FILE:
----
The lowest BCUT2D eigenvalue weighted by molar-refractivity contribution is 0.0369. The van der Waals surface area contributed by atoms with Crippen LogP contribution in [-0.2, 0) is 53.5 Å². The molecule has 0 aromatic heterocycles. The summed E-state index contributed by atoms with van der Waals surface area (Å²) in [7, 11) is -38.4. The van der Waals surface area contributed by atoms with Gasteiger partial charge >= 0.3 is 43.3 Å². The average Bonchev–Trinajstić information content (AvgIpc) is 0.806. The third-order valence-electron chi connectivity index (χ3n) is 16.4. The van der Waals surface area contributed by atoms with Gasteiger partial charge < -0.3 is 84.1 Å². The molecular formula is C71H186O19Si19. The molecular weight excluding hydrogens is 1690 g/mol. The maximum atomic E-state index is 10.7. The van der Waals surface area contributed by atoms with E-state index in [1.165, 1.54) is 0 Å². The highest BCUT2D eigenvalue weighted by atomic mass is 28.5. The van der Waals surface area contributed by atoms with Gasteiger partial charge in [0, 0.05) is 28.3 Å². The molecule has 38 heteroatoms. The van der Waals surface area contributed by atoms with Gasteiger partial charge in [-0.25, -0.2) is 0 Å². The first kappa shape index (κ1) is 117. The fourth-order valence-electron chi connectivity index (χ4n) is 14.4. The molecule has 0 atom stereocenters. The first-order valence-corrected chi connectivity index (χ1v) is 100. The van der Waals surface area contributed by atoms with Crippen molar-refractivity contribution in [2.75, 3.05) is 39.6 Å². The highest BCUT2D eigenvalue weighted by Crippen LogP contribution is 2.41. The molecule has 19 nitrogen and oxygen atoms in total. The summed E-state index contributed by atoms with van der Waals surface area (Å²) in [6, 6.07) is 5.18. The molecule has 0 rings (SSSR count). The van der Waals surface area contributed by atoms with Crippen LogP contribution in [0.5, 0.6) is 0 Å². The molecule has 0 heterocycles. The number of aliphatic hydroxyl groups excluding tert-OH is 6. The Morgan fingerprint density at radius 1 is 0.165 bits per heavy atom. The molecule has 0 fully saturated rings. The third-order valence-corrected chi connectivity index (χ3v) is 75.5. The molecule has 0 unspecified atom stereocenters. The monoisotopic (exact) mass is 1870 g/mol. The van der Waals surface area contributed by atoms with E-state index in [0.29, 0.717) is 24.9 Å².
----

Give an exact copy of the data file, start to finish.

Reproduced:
The lowest BCUT2D eigenvalue weighted by molar-refractivity contribution is 0.0369. The van der Waals surface area contributed by atoms with Crippen LogP contribution in [-0.2, 0) is 53.5 Å². The molecule has 0 aromatic heterocycles. The summed E-state index contributed by atoms with van der Waals surface area (Å²) in [7, 11) is -38.4. The van der Waals surface area contributed by atoms with Gasteiger partial charge >= 0.3 is 43.3 Å². The average Bonchev–Trinajstić information content (AvgIpc) is 0.806. The third-order valence-electron chi connectivity index (χ3n) is 16.4. The van der Waals surface area contributed by atoms with Gasteiger partial charge < -0.3 is 84.1 Å². The molecular formula is C71H186O19Si19. The molecular weight excluding hydrogens is 1690 g/mol. The maximum atomic E-state index is 10.7. The van der Waals surface area contributed by atoms with E-state index in [1.165, 1.54) is 0 Å². The highest BCUT2D eigenvalue weighted by atomic mass is 28.5. The van der Waals surface area contributed by atoms with Gasteiger partial charge in [0, 0.05) is 28.3 Å². The molecule has 38 heteroatoms. The van der Waals surface area contributed by atoms with Gasteiger partial charge in [-0.25, -0.2) is 0 Å². The first kappa shape index (κ1) is 117. The fourth-order valence-electron chi connectivity index (χ4n) is 14.4. The molecule has 0 atom stereocenters. The first-order valence-corrected chi connectivity index (χ1v) is 100. The van der Waals surface area contributed by atoms with Crippen molar-refractivity contribution in [2.75, 3.05) is 39.6 Å². The highest BCUT2D eigenvalue weighted by Crippen LogP contribution is 2.41. The molecule has 19 nitrogen and oxygen atoms in total. The summed E-state index contributed by atoms with van der Waals surface area (Å²) in [6, 6.07) is 5.18. The molecule has 0 rings (SSSR count). The van der Waals surface area contributed by atoms with Crippen LogP contribution in [0.5, 0.6) is 0 Å². The molecule has 0 heterocycles. The number of aliphatic hydroxyl groups excluding tert-OH is 6. The Morgan fingerprint density at radius 1 is 0.165 bits per heavy atom. The molecule has 0 fully saturated rings. The third-order valence-corrected chi connectivity index (χ3v) is 75.5. The molecule has 0 unspecified atom stereocenters. The monoisotopic (exact) mass is 1870 g/mol. The van der Waals surface area contributed by atoms with E-state index in [0.29, 0.717) is 24.9 Å².